The search for a suitable daycare provider and the subsequent happenings were notable, in that there was very little available in the way of guidance for a coupla first-timers save for the advice of our friends who already had kind in daycare. Here and there we found fonts of good advice but for the most part we were on our own to learn things the hard way.

A year or so ago I thought somebody oughtta write a book about getting into and surviving daycare- not for the kids, who are immediately fine, but for the parents.

A year later nobody's done a thing about it so I'm working on it. It's been a fun process and I've got a way to go yet.

So here's my question to you, stranger: what subject matter would you want to see covered in such a book? What experience did you have at daycare that was so bewildering you wish you'd had a heads-up? I've got my list, but I'd like to make the book something really useful and entertaining for as many people as possible.

So please leave me a comment if you've got one. Thanks for glistening!

Friday, January 27, 2012

The Business- Clutterbomb

Last year I had such a load of small business administration fall on my shoulders I felt like it was going to kill me. Fortunately it did not, and by now I've got it pretty well sorted and things are humming along smoothly.

Getting through the mess I was able to amass some important tools and a metric ton of useful experience. I had to look the mountain of problems in the face and decide it wasn't as big as I was. I learned to organize the load in order to chip away at it most effectively. It was stressful and difficult and I vowed I would take the lessons I learned and put them to use.

To that end, I've started consulting with my first client over the past two weeks- a small business, busy with work, just a few years old, and buried under administrative problems. I'm helping them to get their taxes on track (it's bewildering if you haven't kept up) and accelerate their Accounts Receivable. Once that mountain is mowed down we'll work together on ways to offer new services to existing customers and streamline their inventory and business model.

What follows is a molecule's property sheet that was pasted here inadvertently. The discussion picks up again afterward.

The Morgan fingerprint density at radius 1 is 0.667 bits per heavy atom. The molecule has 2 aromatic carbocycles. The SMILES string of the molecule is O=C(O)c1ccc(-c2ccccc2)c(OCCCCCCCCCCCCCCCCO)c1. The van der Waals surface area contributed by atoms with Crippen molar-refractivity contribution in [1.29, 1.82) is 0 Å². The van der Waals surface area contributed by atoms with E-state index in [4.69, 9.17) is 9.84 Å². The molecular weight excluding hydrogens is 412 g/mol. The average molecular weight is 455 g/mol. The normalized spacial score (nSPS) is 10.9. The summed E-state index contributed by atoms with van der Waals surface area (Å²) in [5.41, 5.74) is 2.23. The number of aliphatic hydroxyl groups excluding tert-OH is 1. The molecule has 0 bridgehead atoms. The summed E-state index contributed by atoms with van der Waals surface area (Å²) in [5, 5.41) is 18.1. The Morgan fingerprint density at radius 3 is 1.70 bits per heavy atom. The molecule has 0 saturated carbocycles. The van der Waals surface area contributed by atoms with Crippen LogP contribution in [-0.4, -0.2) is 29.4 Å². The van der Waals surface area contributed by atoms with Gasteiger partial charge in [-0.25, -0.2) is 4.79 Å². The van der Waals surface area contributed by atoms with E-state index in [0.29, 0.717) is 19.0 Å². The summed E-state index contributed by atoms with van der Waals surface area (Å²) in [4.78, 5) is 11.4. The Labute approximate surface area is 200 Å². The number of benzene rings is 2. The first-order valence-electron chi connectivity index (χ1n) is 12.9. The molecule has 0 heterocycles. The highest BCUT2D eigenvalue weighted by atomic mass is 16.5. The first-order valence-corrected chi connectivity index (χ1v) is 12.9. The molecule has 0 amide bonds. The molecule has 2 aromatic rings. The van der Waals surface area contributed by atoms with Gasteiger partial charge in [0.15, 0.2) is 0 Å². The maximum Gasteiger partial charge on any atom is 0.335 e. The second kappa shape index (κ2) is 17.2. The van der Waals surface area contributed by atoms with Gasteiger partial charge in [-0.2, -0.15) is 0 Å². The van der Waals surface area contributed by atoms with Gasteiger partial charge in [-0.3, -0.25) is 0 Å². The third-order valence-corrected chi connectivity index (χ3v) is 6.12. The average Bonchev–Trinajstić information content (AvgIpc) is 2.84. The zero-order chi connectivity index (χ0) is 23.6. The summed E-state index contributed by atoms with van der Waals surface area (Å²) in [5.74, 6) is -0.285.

In two weeks I've already made a difference for this business and it's an amazing feeling. The relief on the face of my client is an encouragement to me that I can get these folks on track- and I can do it for others too. There are so many people out on their own doing great work in their field but struggling in the office. Clutterbomb is my tool to get them running the administration of their businesses smoothly, with eyes open and stress-free. Well, with a lot less stress anyway.

Over the next month or so my goal is to add two or three new clients who need a little push (or a mess of help) getting their business on track or out of trouble. It's an exciting idea, and I hope a fruitful one.

Wednesday, January 25, 2012


So I've been tracking drums for and rehearsing with Sarmust, brainchild of Omar Waqar. It's a kind of Indie Rock with a subcontinental influence. I saw Omar's ad back in July 2011and thought this project might just be weird enough to get myself involved. I've long had an infatuation with the native music of India and Pakistan, dating back to my high school days when I'd watch Bollywood music videos on saturday mornings, utterly flabbergasted but unable to look away. That led to a discovery of the classical music of the area and artists like Zakir Hussein, Ravi Shankar, Trilok Gurtu and John McLaughlin's Shakti project.

So I got in touch with Omar and we traded some tunes. We decided it was a good match and made plans to get started. Then life intervened and I wasn't able to get started on the project until November 2011 but it's been fun since. Omar's got a slew of tunes written and it's been fun hashing them out, writing drum parts and recording them in my basement studio.

So look for updates here on the progress of the album- I have high hopes that it'll be strange and beautiful. Check out Omar's other projects at

Saturday, January 21, 2012

new track up. basement reggae

QUEEN PROTOTYPE <--- Click the link to listen...

needs layers of female vocals. this was a lot of fun to record. no edits.